SHUtSTUDENTS END STRIKE
u ★★ ★★ ★★★
LIST OF GRIEVANCES OF
t. SOSrENDED STUDENTS:
We, the itlideiit bod; denund the iamediate retnni of the rix
■tndento suspended from the nnlvenity within the laat two ween,
n. DISCIPLINE COMAdTTEE:
‘We demand equal representation on the Discipline C«»nniit-
tee, which repreeentatlon wall be appointed by the student Conn-
m. DORMITOBT AND CLASSROOM FACttlTIES:
1. Heat; Demand that the rooms be comfortably warm at S:SO
p. m. and fired until 11:00 p. m. ,,
2. Lifhts; Sufficient gnantity of bulbs and fuses to be available
to the mavons or to any such persons designated by them.
IV. FACULTY AND STAFF MEMbEBS: .
1. We demand the immediate reaifnatlon of the feUowlnc
faculty members; Mr. D. Holmes, Dean C. Harrison, Mrs. Alma
West, Mrs. C. Debnam, Mr. H. Perrin, Nurse Eaton, and Mrs. O.
2. We demand that the followlnf staff and faculty members
be riven due caution with reference to their attitudM toward stu-
du&ts within their speciiio lields of AotiTitx: fiff. G. Joiwv* Blni* B.
Sttond, Mis* M. Watson, Dean 1. Brown.
V. ptECBEATlON FACILITIES: ^ ^
1.*Students in Convention Hail be removed immediately frmn
tbit buUdinf and desirable, quarters be obtained for them else
where. , , , 1
2. of Tapper Ball be renovated for recreation. —
3. Free use of recreation building. . , r,
4. More effective program be worked out for use or the uym-
5. Boom provided for off-time recreation in each dormitory
with proper equipment. _
6 Km use of X rooms in Estey Hall and Shaw Hall and the
installation of equipment.
7. ImmedUte adoption of an adequate profram of recreation
in the rymnasinm that will meet the approval of the studrat body.
8. DemanA faeittties for co-educauonal recreation in the re
creation buildinc when there is not expedient means of D«rtn« the
We demand that the library remain open Friday nlfhts and
* Should come under student welfare.
VH. HEALTH WELFARE: ^ ^
1. Students in Convention Hall be removed Immediately from
this baildinf and desirable quarters be obtained for them else
2. In lifht of the fact that there are 116 women Uvinc in Shaw
Hall with two staff members, we demand that the staff members
use he »»"»» bath and that the 116 women liave access to the baths
on the second floor.
Vn. STUDENT WELFARE FUND.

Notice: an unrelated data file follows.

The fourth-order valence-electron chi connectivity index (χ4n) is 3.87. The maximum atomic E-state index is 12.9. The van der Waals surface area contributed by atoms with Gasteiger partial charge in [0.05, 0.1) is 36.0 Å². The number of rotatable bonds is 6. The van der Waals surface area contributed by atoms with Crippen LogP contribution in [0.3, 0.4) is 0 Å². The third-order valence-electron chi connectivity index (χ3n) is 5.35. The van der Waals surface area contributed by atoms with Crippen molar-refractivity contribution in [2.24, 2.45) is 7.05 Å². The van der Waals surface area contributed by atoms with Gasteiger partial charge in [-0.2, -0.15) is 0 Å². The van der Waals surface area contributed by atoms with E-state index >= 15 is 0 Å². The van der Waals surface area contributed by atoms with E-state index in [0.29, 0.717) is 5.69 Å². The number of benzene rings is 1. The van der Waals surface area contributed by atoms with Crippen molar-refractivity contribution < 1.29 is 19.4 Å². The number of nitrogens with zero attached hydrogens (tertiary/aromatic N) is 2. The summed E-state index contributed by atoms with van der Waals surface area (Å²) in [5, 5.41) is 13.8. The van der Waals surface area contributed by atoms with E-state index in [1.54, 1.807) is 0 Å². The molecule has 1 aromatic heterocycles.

We demand that the total unspent balance of every year’s
Student Welfare Fund budget shall accrue to the budfet of he
IX. VESPERS: , , .
We demand that Vespers be chanced from 4:30 to 5:30 and
that two Sundays be given to university sponsorship' and the other
two by the S. C. A. and B. S. U. respectively, and no Vespers on
the Sth Sunday.
X. OFt-CAMPUS DATES; , ^ ^
We demand tiiat the following changes be made In regards to
regulations governing women: FRESHMEN—1:30 to S:30 during
the first semester, and 5:30 to 9:00 p. du^g jAe jut semester.
Three may go for two hour periods.
„ SOPHOMORES and JUN
IORS; From 1:30 to 10:00 p. m. Two escorted or alone for 2M
hour periods. SENIORS: From 1:30 to 11:00 p. m. Two may go
or one if escorted, for three hour periods.
XI. APPROVED PLACES: ^
Carolina OriU, HawUa’s Drug Store,J(eiMky’« Parad)e« Gr^
Cilfiicerta at the Memorial Auditorium.
XU. CALLING HOURS: ■ . ^
FRIDAY NIGHT—Sophomores and Juniors—from 6:00 to
8:00 and from 8:00 to 10:00 p. m. respectfully.
SATURDAY NIGHT—^Freshmen and Juniors—from 6:00 to
8:00 p. m. and from 8:00 to 10:00 p. m. respectlvelr
SUNDAY NIGHTS—Seniors—6:30 to 1000 p. m. any night
xm. MARRIED YOUNG LADIES:
We demand that the married women on the campus be per
mitted to leave the campus at any time with their husbands and
that they be allowed to go to their place of permanent residence at
Demand that contracts for athletic scholarship be in written
Demand the reinstatement of boxing and wresting as varsity
FOB LONG RANGE ACTION
L BOOKSTORE CONDITIONS:
Demand that an investigation of book prices be made and a
report of said investigation be made known ^ the students.
Demand that books for all university courses be held in stock
and put on sale for students at the beginning of each semester.
II. COORDINATION OF THE ADMDIISTRATION:
Demand the access to printed statement of the specific source
to which each stadent nu^ resort for imy specific information,
in. OFFICE SPACE FOR STUDENTS:
We demand sufficient office space with facilities for Student
Council Shaw Journal, and Yearbook staff.
IV. DORMITORY AND CLASSROOM FACILITIES:
We demand the installation of telephones on every floor of
each dormitory. _ . .
We further demand the installation of a telephone in the
office of the Dean of the School of Religion.
V. CAMPUS INN MANAGEMENTS;
Demand decreivM in cost o food. —
Demand an increase in personnel.
Demand that the laundry facilities in Shaw Hall be reno-
vated for use by university women.
Vn. EMPLOYMENT BUREAU:
Demand the establishment of an Employment Bureau to se
cure employment opportunities for students.
Vm. GREEK ROOMS;
Demand that a room be made available for each sorority and
Approxiinately five hun-
drea students of the Shaw
University returned to their
classes here Wednesday morn
ing after being out on strike
fiince last Friday, according